Reviews: Pippa Bianco’s 'Share,' Danielle Lessovitz's 'Port Authority', And Annie Silverstein's 'Bull'
By Caspar Salmon | Film | May 22, 2019 |
By Caspar Salmon | Film | May 22, 2019 |
Pippa Bianco’s feature debut Share, based on her stylish and disquieting short film of the same name, showcases fine, elliptical storytelling and a sensitive, revelatory performance from Rhianne Barreto as a teenager who learns about her sexual assault at a party from a mobile phone video being shared around her high school.
Bianco handles this tricky material with immense care and judiciousness, choosing to refract the violence and trauma in inventive ways — in part, she manages to internalize these facets through the candid performance that she elicits from her lead actor; but she also manages to filter the rawness of the attack through the prism of phones, whose notification sounds are heightened in the mix so as to feel like an assault of their own. Bianco’s sensitivity also shows in her tender depiction of a loving, supportive family torn asunder in their own personal ways: Poorna Jagannathan, playing the mother, shows unquestioning support and appears to have personal experiences of her own that align with her daughter’s; J.C. Mackenzie offers a portrait of hurt, confused masculinity as Mandy’s father. The film is shrewd in the way it depicts the ongoing struggle to obtain justice as a further attack on Mandy, who has to struggle not only with the weight of what happened to her, but with public knowledge of it, and the humiliation of going through a demeaning process.
At times Bianco is almost too controlled, and it might suit her story to have an unleashing of emotion, or perhaps a visual dimension to take this story out of its confines — but there is such promise in this unerring portrait of a young woman taking control of her life against all the odds.
Port Authority stars Fionn Whiteheead as Paul, a young man from Pittsburgh just arrived in New York, who soon falls for Wye, whom he sees voguing with her queer African-American ‘brothers’ on the street. (They all live in a queer ‘house’, with a ‘mother’, according to drag customs) Paul is such a hopeful young innocent, though damaged by his youth being brought up in foster homes, that he takes a very long time to get wise to the fact that Wye (played with delicacy by Leyna Bloom) is a trans woman.
The film bristles with gay panic from the outset, as Paul falls in with a bunch of straight, cis men who set him up with a small-time job as a ‘removal man’ — in reality, a lowly bailiff. Staying in a youth hostel with these toxic bros, his circumstances appear to the smitten boy to be an obstacle to love with Wye — and he sets about deceiving her. All the while, his ethnicity and worldview set him at odds with her — and this is a bridge that the film, for all its qualities, finds itself unable to gap. It may be that the story should never have been told with this cis, straight white perspective as an entry point into black queer ballroom culture: for all Whitehead’s sweet sheepishness and chemistry with Bloom, he is an uneasy lead in a movie that should be more questioning of privilege, gender norms and sexuality.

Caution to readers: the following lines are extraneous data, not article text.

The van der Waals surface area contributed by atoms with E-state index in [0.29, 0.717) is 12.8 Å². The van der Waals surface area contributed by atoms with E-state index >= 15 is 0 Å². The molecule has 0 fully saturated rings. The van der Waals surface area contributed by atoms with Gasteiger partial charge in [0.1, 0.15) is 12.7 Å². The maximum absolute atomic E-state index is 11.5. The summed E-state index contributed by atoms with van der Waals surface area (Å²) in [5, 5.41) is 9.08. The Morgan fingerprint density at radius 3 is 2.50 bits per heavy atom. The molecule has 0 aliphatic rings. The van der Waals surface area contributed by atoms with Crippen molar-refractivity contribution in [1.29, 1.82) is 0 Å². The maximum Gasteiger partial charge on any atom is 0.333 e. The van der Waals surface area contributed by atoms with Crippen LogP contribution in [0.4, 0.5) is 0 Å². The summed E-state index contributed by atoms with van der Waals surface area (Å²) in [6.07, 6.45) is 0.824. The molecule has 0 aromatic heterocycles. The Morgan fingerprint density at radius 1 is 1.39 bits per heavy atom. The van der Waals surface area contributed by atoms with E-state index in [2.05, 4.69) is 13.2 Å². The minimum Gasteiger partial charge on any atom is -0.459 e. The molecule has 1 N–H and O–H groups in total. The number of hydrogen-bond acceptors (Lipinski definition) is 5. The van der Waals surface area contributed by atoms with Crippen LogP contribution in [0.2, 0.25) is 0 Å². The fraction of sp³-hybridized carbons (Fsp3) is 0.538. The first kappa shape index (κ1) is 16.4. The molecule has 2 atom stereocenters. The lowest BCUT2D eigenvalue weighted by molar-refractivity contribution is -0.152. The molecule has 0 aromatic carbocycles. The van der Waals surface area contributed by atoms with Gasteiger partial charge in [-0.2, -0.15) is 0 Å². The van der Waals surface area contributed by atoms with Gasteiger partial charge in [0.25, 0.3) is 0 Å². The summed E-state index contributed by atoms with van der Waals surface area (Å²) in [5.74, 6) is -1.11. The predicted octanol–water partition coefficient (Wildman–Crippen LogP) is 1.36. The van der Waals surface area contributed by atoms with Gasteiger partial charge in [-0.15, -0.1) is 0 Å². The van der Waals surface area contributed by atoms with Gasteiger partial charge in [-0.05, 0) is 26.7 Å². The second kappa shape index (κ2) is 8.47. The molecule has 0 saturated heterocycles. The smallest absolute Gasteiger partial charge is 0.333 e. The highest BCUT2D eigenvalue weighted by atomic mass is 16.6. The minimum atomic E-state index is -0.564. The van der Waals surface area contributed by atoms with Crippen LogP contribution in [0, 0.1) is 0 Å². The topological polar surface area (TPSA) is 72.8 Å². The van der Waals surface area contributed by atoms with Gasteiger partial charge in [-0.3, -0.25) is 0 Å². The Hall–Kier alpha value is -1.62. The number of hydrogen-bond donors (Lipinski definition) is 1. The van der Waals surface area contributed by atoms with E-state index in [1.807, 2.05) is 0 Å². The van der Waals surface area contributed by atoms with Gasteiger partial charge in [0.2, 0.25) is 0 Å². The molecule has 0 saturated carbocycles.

This isn’t to say that the film wholly fails: there’s a lovely tenderness between the two leads, and an underplayed eroticism too — and when the film gives space to its voguing queer characters it comes alive. Lessovitz has promise but might need to find a less touchy subject for her next outing as a director.
“Lost souls who find solace in each other” is such a hoary old subject for a film, but with Bull Annie Silverstein manages to find something fresh and involving in the format, not least because she mostly manages to avoid cliche.
The film follows Kris (slightly underplayed by Amber Havard), an angry teenager whose mother is in prison, living in reduced conditions with her little sister and diabetic grandmother. The teenager has nothing in her life except hanging out with drop-out friends and harassing her neighbor, Abe (played with sorrowful presence by Rob Morgan). Abe is an aging rodeo star whose insurance doesn’t cover him for injuries sustained in his job, and when he is laid up he gets Kris to work for him rather than press charges after she wrecks his house. The teenager will (naturally) begin to develop a love for rodeo, and eventually see in Rob a twin soul, somebody to take her out of her miserable existence. But can she stop messing up for long enough to keep their bond on the rails?
Silverstein has crafted an involving human drama with this story, which is at its best when it goes deep into the world it investigates — especially the pulsating black rodeo scene in Texas, complete with music and cook-outs. These scenes are so lived in and vibrant, and show Silverstein to be a gifted documentarian. She captures detail so well and manages to sketch this universe in only a few scenes. She fares slightly less well with her imagined narrative, which necessarily involves creating characters out of thin air: at times, the relationship between Abe and Kris feels a little thin, and she resorts to facilities on occasion, such as a moment when Kris succeeds in calming down a furious drug dealer who is on her case, by using a bull-taming technique that Abe taught her. But the corny elements really are dialed down in this rough-edged movie that shies away from sentimentalism, and in the process offers a melancholy portrait of a bruised America.
‘Share,”Port Authority,”Bull’ all screened at Cannes. You can find Caspar on Twitter.
Image sources (in order of posting): A24, Madeleine Films, Cannes Film Festival
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